In a statement she read to the commission before her testimony began, Phiyega said that her well-trained and suitably equipped police were faced with something that they had never come across in their training, and were therefore forced to act in an unexpected manner.
Ntsebeza then asked why she never took the opportunity to send any tokens of her sorrow to the families of the deceased miners if their deaths were so regrettable. Unsurprisingly, she couldn’t reconcile the disparities in her narrative.
The pattern has repeated itself many times over the last months.
Phiyega has deflected many questions about her leadership and management of the police in August last year by saying that she was both only 65 days into her new position, and obviously that she only became a cop on the day that she was appointed to lead the SAPS. Both defences still leave her open to the charge that she was dangerously ignorant in a job that requires massive experience and skill.
That may be the point all along, of course. So far, we have seen Phiyega accept responsibility for the operation by admitting that she green-lighted it. She also submitted that she was the one who contacted the police minister to inform him of the crisis at the time. Not only is she the link between the political leadership and the police, but she is the head of the police even on an operational level. If they are found to have planned and executed murders that day, then there is a good chance that she will find herself implicated. If she is, then there is a direct link to the very top political leadership in the country.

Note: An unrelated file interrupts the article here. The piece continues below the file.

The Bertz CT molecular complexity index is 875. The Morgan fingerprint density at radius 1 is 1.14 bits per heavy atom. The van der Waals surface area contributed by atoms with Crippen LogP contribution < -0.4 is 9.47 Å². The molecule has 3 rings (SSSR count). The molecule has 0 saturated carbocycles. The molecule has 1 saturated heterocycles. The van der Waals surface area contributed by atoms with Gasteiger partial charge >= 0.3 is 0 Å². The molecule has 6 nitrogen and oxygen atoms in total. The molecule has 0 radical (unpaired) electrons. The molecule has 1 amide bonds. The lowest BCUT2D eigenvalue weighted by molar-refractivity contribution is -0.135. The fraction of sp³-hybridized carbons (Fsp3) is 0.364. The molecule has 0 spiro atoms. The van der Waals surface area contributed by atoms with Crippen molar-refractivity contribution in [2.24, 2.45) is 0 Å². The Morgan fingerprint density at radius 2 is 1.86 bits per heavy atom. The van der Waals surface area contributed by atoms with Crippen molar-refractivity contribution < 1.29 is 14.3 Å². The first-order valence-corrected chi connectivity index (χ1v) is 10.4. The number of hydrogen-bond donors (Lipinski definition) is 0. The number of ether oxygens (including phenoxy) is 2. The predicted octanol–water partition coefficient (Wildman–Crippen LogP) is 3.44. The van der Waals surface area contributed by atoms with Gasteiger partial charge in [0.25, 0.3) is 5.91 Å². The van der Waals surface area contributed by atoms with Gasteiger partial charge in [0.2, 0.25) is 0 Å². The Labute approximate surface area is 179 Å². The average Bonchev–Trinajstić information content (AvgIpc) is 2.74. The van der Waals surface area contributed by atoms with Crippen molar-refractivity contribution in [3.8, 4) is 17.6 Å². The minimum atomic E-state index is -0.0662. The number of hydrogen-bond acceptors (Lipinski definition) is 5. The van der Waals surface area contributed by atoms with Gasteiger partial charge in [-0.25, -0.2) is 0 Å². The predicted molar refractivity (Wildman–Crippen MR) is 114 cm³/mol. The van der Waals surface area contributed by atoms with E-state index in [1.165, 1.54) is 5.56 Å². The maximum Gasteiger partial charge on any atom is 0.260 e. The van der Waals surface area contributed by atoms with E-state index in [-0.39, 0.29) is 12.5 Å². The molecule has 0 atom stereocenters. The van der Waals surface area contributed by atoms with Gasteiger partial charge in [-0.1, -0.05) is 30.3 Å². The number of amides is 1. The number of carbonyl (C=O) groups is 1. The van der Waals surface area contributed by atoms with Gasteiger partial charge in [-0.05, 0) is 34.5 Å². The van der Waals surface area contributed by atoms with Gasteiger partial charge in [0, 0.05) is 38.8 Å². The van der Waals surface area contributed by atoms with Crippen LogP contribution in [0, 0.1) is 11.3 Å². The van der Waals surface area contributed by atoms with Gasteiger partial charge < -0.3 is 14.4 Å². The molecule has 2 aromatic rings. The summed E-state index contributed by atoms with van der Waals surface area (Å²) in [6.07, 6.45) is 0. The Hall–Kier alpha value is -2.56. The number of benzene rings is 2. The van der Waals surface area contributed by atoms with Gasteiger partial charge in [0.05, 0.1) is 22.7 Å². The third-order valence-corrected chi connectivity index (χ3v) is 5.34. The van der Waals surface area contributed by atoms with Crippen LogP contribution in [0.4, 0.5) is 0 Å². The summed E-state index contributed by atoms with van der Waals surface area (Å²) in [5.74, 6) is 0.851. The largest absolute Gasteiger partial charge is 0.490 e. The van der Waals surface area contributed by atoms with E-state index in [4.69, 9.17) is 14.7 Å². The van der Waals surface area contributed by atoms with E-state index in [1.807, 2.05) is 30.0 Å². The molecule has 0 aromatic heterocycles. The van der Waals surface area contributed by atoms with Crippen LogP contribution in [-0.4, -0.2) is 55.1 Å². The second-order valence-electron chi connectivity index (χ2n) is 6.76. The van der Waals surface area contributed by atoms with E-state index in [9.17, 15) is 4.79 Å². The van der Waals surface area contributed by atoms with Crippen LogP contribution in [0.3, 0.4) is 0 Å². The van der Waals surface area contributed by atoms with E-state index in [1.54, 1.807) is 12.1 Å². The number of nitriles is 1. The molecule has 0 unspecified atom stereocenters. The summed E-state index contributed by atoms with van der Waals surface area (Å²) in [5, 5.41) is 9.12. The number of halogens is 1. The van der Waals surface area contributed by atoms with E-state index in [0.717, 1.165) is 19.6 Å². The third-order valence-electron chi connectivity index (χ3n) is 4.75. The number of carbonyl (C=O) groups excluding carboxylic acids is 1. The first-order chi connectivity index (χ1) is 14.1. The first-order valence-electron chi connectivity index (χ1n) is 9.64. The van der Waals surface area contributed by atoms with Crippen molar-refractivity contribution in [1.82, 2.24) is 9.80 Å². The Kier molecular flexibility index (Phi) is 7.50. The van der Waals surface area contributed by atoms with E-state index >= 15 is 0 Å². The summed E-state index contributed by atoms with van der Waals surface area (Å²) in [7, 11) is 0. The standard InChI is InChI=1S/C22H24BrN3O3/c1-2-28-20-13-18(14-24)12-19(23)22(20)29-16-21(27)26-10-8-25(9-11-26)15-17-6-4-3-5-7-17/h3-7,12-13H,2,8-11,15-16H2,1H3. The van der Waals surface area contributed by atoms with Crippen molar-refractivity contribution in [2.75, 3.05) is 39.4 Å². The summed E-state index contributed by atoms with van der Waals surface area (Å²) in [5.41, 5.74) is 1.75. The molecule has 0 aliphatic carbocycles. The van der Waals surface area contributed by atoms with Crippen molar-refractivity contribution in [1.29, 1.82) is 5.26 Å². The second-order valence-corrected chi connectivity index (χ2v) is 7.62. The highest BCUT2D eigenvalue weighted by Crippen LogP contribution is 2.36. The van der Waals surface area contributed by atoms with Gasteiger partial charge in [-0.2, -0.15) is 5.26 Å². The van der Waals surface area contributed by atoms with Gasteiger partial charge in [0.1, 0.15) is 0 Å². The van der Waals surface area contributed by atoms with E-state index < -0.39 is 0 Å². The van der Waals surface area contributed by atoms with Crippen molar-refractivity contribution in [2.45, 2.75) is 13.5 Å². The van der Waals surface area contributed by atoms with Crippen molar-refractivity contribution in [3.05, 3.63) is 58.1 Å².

So in spite of the generous success that the lawyers at the Marikana commission have enjoyed in getting in exposing Phiyega as ignorant, she may yet be making exactly the right kind of ground.
From our perspective, Phiyega has two choices: she can either accept alongside her colleagues that the SAPS shot and killed 34 people under questionable (and increasingly unanswerable) circumstances last year, or plead ignorance and walk away with her reputation in tatters, but her freedom still preserved. Has she decided that being evil is worse than being clueless, perhaps?
As her testimony winds down, we are likely to hear her repeat the same, deflecting sound-bites. The lawyers have nowhere else to go with her, but repeatedly point out that she was sent out to do a job and she was never whittled down to her size.
What will be much harder to show is that her strange actions shield the police minister and the top political leadership from blame, even if that becomes apparent. DM
Photo: Police commissioner Riah Phiyega speaks at the SA Police Union’s central executive committee meeting in Pretoria on Friday, 16 November 2012. Picture: Werner Beukes/SAPA